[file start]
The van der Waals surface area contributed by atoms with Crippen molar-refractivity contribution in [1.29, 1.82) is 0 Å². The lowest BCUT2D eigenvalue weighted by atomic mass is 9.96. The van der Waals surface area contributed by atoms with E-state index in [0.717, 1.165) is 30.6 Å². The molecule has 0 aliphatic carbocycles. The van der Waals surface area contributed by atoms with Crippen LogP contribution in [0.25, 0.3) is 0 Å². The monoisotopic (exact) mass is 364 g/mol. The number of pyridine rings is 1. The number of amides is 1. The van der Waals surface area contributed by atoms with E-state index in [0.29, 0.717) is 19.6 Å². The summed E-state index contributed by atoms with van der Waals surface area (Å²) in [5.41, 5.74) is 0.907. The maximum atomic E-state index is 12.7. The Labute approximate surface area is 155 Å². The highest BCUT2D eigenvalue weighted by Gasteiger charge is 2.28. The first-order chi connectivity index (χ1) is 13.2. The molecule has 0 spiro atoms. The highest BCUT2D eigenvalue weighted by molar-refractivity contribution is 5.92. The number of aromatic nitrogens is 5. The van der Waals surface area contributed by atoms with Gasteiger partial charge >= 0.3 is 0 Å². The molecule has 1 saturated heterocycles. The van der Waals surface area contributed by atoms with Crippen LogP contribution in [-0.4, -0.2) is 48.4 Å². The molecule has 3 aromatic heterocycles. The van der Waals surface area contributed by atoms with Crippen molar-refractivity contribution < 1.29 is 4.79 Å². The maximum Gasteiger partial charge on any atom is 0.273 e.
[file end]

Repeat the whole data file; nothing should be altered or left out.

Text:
The van der Waals surface area contributed by atoms with Crippen molar-refractivity contribution in [1.29, 1.82) is 0 Å². The lowest BCUT2D eigenvalue weighted by atomic mass is 9.96. The van der Waals surface area contributed by atoms with E-state index in [0.717, 1.165) is 30.6 Å². The molecule has 0 aliphatic carbocycles. The van der Waals surface area contributed by atoms with Crippen LogP contribution in [0.25, 0.3) is 0 Å². The monoisotopic (exact) mass is 364 g/mol. The number of pyridine rings is 1. The number of amides is 1. The van der Waals surface area contributed by atoms with E-state index in [0.29, 0.717) is 19.6 Å². The summed E-state index contributed by atoms with van der Waals surface area (Å²) in [5.41, 5.74) is 0.907. The maximum atomic E-state index is 12.7. The Labute approximate surface area is 155 Å². The highest BCUT2D eigenvalue weighted by Gasteiger charge is 2.28. The first-order chi connectivity index (χ1) is 13.2. The molecule has 0 spiro atoms. The highest BCUT2D eigenvalue weighted by molar-refractivity contribution is 5.92. The number of aromatic nitrogens is 5. The van der Waals surface area contributed by atoms with Gasteiger partial charge >= 0.3 is 0 Å². The molecule has 1 saturated heterocycles. The van der Waals surface area contributed by atoms with Crippen LogP contribution in [-0.4, -0.2) is 48.4 Å². The molecule has 3 aromatic heterocycles. The van der Waals surface area contributed by atoms with Crippen molar-refractivity contribution < 1.29 is 4.79 Å². The maximum Gasteiger partial charge on any atom is 0.273 e.